The Aurora Police Department has approximately 200 vehicles that support daily public safety operations.  The vast majority of our vehicles do not have the in-car camera technology. Currently, the APD has in-car camera systems installed in 11 different patrol vehicles that are specifically assigned to the APD Traffic Section. 

Since adopting the limited number of in-car camera systems, there have been varying technical issues. Maintenance of the system has been handled by the APD’s Electronic Support Section, the City’s Radio Shops, and City IT.  However, the Aurora Police Department does not have personnel who specialize in working on the in-car camera systems, which has resulted in challenges in sustaining the existing equipment.  Recently, a sergeant from APD’s Traffic Section attended a ‘train the trainer’ course that centered on the functionality and maintenance of these camera systems.  We have learned there have been recurring issues with the batteries that are installed within the camera systems and it is believed that this issue is responsible for camera malfunction over a significant period of time.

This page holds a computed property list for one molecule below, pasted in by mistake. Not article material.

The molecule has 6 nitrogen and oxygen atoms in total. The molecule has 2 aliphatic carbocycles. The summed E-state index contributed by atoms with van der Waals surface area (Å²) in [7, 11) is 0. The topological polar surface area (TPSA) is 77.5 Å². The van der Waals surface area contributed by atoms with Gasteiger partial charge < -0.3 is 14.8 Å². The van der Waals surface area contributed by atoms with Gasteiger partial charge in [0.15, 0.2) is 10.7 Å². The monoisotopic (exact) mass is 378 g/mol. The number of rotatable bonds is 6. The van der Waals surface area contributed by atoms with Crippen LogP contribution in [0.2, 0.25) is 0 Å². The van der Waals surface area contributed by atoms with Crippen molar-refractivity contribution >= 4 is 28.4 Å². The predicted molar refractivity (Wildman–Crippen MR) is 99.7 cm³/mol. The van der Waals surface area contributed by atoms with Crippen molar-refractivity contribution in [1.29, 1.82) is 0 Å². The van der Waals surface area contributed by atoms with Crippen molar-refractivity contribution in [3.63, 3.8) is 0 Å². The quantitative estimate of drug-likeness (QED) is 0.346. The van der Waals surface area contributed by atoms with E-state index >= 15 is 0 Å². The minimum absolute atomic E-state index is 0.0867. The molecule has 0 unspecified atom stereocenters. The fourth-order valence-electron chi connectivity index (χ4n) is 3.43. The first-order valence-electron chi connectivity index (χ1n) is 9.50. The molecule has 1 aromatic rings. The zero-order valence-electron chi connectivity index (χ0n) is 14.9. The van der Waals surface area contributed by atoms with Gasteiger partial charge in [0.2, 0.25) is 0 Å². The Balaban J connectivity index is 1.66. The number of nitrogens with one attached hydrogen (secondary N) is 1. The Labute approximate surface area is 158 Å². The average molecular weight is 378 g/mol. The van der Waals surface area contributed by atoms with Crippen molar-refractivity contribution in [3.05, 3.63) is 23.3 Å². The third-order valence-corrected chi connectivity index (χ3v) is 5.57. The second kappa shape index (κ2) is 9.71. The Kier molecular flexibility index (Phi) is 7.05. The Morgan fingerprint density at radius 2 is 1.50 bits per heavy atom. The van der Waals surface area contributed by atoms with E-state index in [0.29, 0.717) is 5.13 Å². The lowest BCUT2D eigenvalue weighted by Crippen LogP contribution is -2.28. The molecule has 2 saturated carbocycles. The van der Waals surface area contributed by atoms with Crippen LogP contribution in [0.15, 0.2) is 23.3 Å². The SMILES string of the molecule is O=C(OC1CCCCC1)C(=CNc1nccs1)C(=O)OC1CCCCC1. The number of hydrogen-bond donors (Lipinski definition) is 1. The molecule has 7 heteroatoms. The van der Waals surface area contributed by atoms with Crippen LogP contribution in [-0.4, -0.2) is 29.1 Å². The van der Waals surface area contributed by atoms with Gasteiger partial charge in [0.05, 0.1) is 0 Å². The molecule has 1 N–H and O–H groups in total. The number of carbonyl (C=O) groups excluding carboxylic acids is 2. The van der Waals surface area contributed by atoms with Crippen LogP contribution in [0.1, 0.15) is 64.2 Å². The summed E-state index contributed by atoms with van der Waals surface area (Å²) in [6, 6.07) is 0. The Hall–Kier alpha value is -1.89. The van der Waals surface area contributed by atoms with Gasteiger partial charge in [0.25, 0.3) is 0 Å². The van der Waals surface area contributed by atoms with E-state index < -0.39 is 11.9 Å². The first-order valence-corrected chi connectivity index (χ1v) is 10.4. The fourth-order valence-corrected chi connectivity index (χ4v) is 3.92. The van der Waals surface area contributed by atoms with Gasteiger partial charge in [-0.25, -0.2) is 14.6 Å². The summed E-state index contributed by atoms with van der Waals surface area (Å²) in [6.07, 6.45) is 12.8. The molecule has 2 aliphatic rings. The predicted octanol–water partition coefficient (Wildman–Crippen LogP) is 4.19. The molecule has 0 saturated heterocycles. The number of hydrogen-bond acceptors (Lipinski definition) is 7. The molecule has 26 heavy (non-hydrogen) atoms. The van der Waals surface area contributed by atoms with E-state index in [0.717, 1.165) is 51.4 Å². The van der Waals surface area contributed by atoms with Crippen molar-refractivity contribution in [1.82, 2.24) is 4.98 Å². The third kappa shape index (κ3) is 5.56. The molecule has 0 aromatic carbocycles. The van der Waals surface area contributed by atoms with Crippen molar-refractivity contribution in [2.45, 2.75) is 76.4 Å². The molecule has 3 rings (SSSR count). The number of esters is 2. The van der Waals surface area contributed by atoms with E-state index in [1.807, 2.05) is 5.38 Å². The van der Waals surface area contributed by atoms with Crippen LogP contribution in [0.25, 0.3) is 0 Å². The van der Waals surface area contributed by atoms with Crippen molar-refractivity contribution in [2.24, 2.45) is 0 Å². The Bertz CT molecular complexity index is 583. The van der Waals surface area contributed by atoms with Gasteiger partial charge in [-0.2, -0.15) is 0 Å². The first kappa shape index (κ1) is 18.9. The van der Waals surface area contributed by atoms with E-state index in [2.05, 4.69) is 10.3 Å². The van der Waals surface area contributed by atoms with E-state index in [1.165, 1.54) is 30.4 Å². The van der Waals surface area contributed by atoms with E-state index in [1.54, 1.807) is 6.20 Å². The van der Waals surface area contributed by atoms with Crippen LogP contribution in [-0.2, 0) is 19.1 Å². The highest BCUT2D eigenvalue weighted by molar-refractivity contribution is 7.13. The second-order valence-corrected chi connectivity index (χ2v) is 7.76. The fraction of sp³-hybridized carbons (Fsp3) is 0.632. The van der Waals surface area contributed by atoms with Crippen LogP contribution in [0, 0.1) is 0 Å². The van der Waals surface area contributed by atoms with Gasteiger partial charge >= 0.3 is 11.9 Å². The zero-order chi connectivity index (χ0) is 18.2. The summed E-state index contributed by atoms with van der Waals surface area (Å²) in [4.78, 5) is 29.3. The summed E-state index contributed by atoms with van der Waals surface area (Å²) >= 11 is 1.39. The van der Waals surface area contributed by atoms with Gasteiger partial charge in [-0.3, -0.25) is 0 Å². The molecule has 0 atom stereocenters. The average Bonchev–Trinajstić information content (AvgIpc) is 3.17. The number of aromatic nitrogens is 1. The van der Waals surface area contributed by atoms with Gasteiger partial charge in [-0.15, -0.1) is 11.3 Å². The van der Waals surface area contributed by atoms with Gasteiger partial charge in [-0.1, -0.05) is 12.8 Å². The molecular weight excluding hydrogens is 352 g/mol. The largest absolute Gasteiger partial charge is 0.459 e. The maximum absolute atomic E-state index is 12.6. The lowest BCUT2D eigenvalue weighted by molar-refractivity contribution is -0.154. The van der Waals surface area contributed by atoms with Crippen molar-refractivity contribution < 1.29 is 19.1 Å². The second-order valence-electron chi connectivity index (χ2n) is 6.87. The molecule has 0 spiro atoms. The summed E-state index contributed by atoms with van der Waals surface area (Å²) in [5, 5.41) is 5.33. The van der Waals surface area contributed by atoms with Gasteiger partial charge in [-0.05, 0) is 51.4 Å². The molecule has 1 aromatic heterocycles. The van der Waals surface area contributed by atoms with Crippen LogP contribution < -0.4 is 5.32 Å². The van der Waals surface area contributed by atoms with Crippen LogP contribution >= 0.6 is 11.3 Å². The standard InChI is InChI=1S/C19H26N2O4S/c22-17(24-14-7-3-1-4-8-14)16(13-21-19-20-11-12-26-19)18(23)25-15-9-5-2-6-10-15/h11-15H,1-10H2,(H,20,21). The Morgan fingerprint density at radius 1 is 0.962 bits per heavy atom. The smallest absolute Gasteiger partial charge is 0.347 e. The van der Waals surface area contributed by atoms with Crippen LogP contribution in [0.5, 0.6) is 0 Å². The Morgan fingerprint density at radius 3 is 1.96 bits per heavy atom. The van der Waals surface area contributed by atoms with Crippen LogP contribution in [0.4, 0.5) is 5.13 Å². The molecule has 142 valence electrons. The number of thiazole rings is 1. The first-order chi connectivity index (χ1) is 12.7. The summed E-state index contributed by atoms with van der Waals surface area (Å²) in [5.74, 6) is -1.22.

The few in-car camera systems pre-date the start of APD’s body-worn camera program.  Because the Aurora Police Department now equips 497 of its officers with body-worn cameras, the in-car camera systems are being phased out. With the advent of APD’s body-worn camera program, some inherent confusion existed within the group of officers who were now equipped with an in-car camera system and a body-worn camera.  The APD Traffic Section updated existing policies in April 2017 clarifying that the in-car camera system should be activated along with a body-worn camera. 

Due to recent allegations that were raised on specific in-car camera issues from 2016, there is currently an active internal investigation related to in-car camera use.  The Aurora Police Department cannot comment on details surrounding that investigation because it remains an open investigation.

Year to date, the Aurora Police Department has issued over 36,000 traffic summonses and the large majority of those contacts are not recorded on an in-car camera system, but are recorded on a body-worn camera.  Traffic safety and enforcement remain a priority for our community, where there have been 31 traffic-related fatalities thus far in 2018.

The department also said it is now phasing out the dash cams completely.

Brian Maass